It took a long time, about three minutes from award to cancellation, but eventually came to the right conclusion.

Possible Penalty: Foul on Solanke Silva

What happened: In the 67th minute, Dominique Solanke felt Thiago Silva should have been awarded a penalty kick after going under a tackle. Referee John Brooks turned down the appeal.

VAR decision: No penalty.

VAR Review: This weekend marks the first of a series of penalty decisions that go to the heart of VAR protocol and when an intervention is expected.

The ball goes to the right from Silver’s challenge, which will give the referee the impression that a Chelsea defender has received the ball.

However, the replay shows that it actually got touched by Solank, so does that make it a clear and obvious error? If the referee doesn’t have the incident as described in the VAR, does that automatically mean he should be sent to the monitor? This would probably be the case if there was a lower threshold for intervention, but VAR in the Premier League, in which case Peter Banks would be looking for a smoking gun. Can he really be sure that there is a foul challenge, even if the defender doesn’t actually touch the ball?

Silva’s contact with Solanke was minimal, so not awarding the penalty kick would not have been considered a mistake if the referee felt the defender had received the ball. But as we’ll see in the next match, evidence of contact can mean a penalty must stand even if the award is soft.

Possible Penalty Reversal: Surrey fouls Lavia

What happened: Southampton received a penalty in the 94th minute. Referee Michael Oliver pointed to the spot after seeing Sam Surridge’s contact with Romeo Lavier’s boot. But was it enough for the penalty?

VAR decision: James Ward-Prowse scored the penalty.

VAR Review: A very soft penalty, but once the referee awards it and the VAR, Paul Tierney, detects the defender’s contact with the attacker, the penalty should stand.

If Oliver hadn’t given the penalty, the chances of a penalty being awarded via VAR are slim — just like Solank’s. Since the level of communication was insignificant, not punishing would not be considered a clear and obvious error. But since familiarity was present, it is not a clear and obvious error to award it. You can forgive fans for being confused about this.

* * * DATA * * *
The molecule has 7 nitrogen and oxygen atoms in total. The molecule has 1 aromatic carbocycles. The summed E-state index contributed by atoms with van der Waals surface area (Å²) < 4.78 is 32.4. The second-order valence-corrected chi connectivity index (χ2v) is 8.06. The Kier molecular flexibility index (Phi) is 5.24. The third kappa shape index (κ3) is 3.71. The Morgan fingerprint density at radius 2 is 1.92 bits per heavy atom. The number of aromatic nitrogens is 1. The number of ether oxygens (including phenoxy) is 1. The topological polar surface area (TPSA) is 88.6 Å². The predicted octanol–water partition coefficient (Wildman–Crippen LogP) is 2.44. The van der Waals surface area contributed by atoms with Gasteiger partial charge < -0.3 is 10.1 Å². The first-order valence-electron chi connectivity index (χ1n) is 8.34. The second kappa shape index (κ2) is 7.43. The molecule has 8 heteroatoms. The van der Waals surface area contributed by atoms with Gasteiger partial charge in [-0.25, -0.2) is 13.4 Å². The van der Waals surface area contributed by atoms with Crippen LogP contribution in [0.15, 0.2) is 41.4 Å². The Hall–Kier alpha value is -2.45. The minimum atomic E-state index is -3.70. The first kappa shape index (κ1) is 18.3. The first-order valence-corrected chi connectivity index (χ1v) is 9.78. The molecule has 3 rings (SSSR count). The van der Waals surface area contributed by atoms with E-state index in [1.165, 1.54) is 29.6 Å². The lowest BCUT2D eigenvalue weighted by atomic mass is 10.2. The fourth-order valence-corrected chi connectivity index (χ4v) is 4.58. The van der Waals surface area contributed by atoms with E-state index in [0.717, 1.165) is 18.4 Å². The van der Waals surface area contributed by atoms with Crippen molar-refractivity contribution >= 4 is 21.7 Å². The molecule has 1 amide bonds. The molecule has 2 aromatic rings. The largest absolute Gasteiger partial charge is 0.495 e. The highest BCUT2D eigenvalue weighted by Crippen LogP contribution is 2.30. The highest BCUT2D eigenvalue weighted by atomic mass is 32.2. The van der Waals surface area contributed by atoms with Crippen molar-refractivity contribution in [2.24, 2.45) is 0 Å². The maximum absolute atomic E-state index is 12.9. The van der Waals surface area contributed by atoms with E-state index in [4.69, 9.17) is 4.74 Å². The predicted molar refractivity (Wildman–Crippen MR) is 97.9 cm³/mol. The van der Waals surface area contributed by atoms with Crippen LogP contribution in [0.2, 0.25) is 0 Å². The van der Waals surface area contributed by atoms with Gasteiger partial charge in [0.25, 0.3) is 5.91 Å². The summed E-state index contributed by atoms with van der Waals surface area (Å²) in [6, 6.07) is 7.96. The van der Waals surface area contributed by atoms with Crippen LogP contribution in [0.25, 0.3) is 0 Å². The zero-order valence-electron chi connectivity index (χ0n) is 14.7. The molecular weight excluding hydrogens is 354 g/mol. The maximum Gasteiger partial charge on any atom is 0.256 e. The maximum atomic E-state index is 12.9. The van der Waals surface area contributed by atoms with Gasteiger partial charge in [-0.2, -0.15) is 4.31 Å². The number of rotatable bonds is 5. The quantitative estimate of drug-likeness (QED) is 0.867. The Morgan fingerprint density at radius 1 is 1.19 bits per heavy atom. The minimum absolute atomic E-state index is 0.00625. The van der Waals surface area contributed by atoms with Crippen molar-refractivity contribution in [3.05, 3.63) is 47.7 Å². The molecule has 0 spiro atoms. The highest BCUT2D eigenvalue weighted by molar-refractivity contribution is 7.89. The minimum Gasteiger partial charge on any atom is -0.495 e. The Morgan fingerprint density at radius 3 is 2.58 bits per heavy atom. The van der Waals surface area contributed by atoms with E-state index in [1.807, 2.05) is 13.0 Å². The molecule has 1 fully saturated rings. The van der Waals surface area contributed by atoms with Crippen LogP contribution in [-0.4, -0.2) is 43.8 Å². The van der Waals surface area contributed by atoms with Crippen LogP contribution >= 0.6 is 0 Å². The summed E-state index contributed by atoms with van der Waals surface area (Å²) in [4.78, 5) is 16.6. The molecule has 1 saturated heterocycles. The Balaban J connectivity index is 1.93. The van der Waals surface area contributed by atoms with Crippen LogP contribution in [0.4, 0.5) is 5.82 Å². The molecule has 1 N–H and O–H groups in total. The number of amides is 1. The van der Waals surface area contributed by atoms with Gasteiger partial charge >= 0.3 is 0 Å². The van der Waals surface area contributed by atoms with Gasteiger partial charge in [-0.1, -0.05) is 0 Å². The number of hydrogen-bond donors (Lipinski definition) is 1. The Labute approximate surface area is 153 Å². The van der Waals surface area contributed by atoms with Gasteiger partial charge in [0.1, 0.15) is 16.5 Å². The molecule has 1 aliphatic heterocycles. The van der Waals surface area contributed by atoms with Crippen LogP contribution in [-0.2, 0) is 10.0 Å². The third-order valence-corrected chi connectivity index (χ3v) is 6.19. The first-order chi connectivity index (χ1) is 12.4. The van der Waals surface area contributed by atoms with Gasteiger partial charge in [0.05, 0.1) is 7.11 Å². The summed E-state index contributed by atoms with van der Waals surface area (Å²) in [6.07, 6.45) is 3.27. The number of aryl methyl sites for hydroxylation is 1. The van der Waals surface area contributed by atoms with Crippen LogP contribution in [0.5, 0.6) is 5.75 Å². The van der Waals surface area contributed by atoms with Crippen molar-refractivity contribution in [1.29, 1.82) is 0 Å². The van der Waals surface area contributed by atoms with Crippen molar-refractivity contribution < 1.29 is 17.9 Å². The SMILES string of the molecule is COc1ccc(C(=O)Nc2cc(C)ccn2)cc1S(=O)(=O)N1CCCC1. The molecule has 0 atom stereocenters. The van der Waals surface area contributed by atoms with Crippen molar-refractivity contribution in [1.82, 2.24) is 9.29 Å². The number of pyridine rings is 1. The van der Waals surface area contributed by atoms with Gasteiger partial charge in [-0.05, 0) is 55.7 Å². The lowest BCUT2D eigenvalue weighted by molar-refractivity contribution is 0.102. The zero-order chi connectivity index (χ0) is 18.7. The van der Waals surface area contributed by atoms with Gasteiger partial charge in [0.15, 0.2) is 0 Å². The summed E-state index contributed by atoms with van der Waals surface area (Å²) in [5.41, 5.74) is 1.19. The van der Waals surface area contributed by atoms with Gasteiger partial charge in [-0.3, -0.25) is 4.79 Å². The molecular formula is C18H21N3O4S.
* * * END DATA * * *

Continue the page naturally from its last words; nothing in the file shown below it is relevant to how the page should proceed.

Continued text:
The protocol is the same across leagues right up to UEFA competitions.

Potential penalty overturned: Leno foul on Vardy

What happened: Leicester City were awarded a penalty in the 64th minute when Jamie Vardy got the ball past Fulham goalkeeper Bernd Leno. Referee Robert Jones points to the penalty spot.

VAR decision: The penalty stands, Vardy misses.

VAR Review: Another review that seemed to take much longer than necessary with VAR, Jared Gillett, looked at different angles to determine if Leno had touched the ball before colliding with Vardy.

A penalty appeared to be the correct decision from the first replay, and if the VAR needed to look at so many different angles for evidence of touch, it is questionable whether it could be considered a clear and obvious error to award the spot kick.

Potential Penalty Overturned: Palhinha fouls on Madison

What happened: Leicester were awarded a second penalty in the 80th minute when James Maddison tripped Joao Palhinha as he turned inside – but the Fulham player was adamant he did not touch the midfielder.

VAR decision: Maddison scored the penalty.

VAR Review: For all Palhinha’s protests, there was precise contact with Maddison, with the Fulham midfielder giving up a back foot to stop his progress.

As with other on-field penalties awarded this weekend, VAR had no chance of overturning. The contact was there and the penalty was paid, so it will not be overturned.

Potential Penalty Reversal: Struik foul on Foden

What happened: Phil Foden won an 83rd-minute penalty after he was brought down by Pascal Struijc and referee Andy Madley pointed to the spot. VAR, Simon Hooper’s decision was quickly scrutinized.

VAR decision: Ilkay Gundogan missed the penalty.

VAR Review: The Leeds United player’s reaction said it all, with Struik clearly playing the man rather than the ball. Strujczak puts his left foot across Foden, which forces the Man City player to the ground.

It will always stand as a penalty and there is no reason for VAR to get involved.

This story uses information provided by the Premier League and PGMOL.